Berkadia Acquires CPCP, Launches Structured Capital Group

Central Park Capital Partners, led by Noam Franklin, has diverse domestic and international finance relationships and is part of Berkadia’s strategy of becoming a one-stop shop.
Justin Wheeler, CEO, Berkadia
Justin Wheeler, CEO, Berkadia

Berkadia has acquired Central Park Capital Partners, a boutique real estate capital advisory firm focused on arranging joint capital investments and structured capital from international and domestic institutional and qualified capital sources, to launch Berkadia’s Structured Capital Group.

Terms were not disclosed, but CPCP’s Founder & Managing Principal Noam Franklin and Principals Chinmay Bhatt and Cody Kirkpatrick will join the firm to run Berkadia’s Structured Capital Group. Franklin and Bhatt will be based out of Berkadia’s New York City headquarters, while Kirkpatrick will operate out of the firm’s Denver office.

“With our acquisition of Central Park Capital Partners, we’re redoubling our efforts to make the accessibility of joint venture and structured capital a true differentiator with new levels of personalization and customization for the mutual benefit of our clients,” Berkadia CEO Justin Wheeler said in a prepared statement. “As the cycle matures and deal structures become more sophisticated, tapping into a wide range of joint venture capital is critical to our clients. Having worked with Noam, Chinmay and Cody on a number of successful deals, CPCP was the obvious choice for a competitive acquisition.”

Asked whether there were thoughts about building out its own structured capital group instead of making a competitive acquisition, Wheeler told Commercial Property Executive, “We are constantly evaluating opportunities. This one presented itself and we are excited about it.”

“With the launch of Berkadia’s Structured Capital Group, we’re truly a one-stop shop—enabling clients to take advantage of competitive opportunities in the market for a more streamlined manner and driving greater value,” Wheeler added.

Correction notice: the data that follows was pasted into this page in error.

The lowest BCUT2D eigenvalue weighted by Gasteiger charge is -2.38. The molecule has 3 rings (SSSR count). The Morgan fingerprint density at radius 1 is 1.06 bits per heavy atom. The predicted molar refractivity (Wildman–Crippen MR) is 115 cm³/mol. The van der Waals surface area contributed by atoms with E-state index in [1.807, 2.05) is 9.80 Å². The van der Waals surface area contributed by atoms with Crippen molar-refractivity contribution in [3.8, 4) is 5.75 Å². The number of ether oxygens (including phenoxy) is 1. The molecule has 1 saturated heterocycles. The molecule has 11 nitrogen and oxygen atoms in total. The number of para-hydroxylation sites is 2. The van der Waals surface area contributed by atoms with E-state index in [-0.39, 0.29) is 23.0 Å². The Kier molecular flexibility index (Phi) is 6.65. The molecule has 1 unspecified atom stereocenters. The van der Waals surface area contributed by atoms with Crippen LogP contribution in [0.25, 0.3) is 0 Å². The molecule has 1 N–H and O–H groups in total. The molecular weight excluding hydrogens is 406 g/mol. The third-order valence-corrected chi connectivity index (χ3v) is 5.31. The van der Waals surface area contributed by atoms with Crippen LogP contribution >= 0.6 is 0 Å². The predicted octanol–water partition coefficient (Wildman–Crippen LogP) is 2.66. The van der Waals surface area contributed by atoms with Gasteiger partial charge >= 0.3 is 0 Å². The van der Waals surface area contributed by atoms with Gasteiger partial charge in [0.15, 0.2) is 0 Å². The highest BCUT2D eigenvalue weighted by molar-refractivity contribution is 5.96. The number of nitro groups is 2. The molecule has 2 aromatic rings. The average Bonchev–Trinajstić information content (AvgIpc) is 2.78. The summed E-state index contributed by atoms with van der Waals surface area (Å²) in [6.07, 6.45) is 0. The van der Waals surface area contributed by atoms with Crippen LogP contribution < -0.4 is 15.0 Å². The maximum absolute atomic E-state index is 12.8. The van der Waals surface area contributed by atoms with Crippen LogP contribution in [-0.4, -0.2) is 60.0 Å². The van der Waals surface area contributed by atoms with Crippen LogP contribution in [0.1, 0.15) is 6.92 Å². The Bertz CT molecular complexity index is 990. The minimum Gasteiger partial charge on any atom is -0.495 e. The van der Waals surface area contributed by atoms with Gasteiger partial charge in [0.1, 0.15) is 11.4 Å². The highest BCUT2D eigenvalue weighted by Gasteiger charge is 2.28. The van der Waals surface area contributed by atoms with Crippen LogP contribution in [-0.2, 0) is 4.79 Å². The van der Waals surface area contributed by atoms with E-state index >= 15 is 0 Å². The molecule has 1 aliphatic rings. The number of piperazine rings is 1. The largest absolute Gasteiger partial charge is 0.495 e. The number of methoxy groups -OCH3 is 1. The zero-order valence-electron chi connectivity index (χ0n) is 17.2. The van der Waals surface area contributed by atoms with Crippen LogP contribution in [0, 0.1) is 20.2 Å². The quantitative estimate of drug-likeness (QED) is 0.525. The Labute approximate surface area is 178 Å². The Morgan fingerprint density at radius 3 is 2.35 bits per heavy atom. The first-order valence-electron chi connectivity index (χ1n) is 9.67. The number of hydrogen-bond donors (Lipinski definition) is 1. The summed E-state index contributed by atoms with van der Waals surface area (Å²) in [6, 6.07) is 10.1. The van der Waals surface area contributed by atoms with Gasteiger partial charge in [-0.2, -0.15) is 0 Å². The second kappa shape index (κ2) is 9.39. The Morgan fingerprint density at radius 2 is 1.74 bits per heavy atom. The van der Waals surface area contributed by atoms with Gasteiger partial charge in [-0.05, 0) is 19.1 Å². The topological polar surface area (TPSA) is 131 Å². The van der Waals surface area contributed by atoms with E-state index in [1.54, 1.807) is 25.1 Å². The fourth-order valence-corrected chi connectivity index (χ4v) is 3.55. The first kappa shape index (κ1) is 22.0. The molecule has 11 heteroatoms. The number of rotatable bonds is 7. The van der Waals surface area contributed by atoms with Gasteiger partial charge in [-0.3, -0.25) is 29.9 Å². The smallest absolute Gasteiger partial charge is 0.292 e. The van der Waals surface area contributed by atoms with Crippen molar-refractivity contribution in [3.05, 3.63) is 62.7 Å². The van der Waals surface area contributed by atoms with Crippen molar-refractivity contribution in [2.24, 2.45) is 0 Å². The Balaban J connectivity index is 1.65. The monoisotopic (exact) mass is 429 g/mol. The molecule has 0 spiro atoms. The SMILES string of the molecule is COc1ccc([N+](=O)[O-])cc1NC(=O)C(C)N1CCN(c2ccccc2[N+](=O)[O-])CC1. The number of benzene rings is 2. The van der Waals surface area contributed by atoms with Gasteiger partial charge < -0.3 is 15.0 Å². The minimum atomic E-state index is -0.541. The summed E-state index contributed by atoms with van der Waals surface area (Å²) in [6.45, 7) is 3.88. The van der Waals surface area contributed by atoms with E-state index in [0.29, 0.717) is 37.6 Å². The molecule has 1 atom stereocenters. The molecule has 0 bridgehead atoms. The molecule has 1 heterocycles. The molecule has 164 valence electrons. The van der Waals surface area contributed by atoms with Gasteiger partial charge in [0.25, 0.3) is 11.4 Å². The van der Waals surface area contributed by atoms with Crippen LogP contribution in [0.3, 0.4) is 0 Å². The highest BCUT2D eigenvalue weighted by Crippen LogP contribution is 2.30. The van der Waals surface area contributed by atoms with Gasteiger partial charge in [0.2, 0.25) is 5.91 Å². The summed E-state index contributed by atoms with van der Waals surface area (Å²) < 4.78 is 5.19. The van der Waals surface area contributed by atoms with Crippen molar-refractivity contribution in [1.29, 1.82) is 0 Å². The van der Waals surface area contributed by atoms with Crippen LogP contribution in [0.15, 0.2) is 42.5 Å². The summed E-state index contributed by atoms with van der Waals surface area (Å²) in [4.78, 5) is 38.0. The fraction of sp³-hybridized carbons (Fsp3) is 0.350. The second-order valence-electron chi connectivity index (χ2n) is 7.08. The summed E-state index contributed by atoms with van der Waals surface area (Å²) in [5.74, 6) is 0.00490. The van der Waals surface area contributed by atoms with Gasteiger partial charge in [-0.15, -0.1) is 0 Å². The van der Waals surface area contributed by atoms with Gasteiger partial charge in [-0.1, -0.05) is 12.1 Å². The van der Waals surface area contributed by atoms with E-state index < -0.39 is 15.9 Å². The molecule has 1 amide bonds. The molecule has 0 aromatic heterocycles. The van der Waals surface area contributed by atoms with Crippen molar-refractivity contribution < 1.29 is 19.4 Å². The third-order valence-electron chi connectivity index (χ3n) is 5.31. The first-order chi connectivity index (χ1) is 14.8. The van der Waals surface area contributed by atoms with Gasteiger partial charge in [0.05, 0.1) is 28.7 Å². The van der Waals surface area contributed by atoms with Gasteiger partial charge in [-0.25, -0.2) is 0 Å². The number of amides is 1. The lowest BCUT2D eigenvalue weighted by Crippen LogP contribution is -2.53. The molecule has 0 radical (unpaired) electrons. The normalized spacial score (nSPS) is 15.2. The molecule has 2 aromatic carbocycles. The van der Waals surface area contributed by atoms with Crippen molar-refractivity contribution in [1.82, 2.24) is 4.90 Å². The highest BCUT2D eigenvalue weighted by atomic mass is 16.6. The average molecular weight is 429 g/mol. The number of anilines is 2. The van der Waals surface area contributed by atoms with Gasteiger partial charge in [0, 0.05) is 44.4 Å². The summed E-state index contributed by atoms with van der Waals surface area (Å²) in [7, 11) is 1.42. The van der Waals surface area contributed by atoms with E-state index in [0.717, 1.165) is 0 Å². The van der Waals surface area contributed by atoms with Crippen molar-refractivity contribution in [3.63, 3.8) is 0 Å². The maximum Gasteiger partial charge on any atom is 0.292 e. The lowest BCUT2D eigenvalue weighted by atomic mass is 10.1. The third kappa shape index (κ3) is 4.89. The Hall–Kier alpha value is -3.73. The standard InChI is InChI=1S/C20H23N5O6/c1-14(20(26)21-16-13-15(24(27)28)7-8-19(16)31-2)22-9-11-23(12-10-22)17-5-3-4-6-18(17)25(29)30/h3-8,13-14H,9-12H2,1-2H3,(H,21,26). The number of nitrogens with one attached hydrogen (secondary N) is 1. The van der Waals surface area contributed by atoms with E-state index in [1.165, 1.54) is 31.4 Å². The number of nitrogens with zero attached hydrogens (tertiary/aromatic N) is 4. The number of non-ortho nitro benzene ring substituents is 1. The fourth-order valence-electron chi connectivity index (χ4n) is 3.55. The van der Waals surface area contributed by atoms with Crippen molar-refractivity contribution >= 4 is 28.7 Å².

Last year, Berkadia completed more than $34 billion in combined mortgage banking and investments sales production across more than 1,800 transactions.

Noam Franklin, Founder & Managing Principal, CPCP
Noam Franklin, Founder & Managing Principal, CPCP

“We’ve been working closely with the Berkadia team recently and have been impressed that they share our targeted approach to client engagement and deal execution,” Franklin said in prepared remarks. “We have strong domestic and international capital relationships, particularly in the Middle East, Canada, Europe and Asia.”

By joining Berkadia to launch the new group, Franklin said they are “bringing new capital sources to the table, creating enhanced joint venture matchmaking opportunities backed by best-in class insight, technology and experience.”

Wheeler told CPE, “the cycle is mature and capital sources evolve as time goes on.”

Franklin agreed. “Considering current market conditions, owners and developers are looking beyond their traditional partners and seeking to grow their stable of joint venture funding sources in order to capitalize deals.”

Recent Berkadia deals

This week, Berkadia completed the $76 million sale of ReNew at the Shops, a 400-unit garden-style multifamily property in Mission Viejo, Calif. Berkadia worked on behalf of the seller, FPA Multifamily, and the buyer, A&M Properties. The Berkadia team also helped the buyer assume the existing $37.6 million Freddie Mac loan against the property.

Last month, Berkadia completed the sale of the Kensington Commons and the Charlee Lofts, two multifamily properties in San Diego, for a combined $28 million.

In January, Berkadia arranged a $33.2 million loan in Cleveland on behalf of The Wolstein Group, the owner of the U.S. Bank Center. The 15-story, 283,000-square-foot building has office space as well as 15,000 square feet of retail use. It has an on-site conference center and a parking lot accommodating more than 400 vehicles. The U.S. Bank Center loan came less than a month after Berkadia secured a $100 million refinancing for the Ernst & Young Office Tower, also in Cleveland.

Images courtesy of Berkadia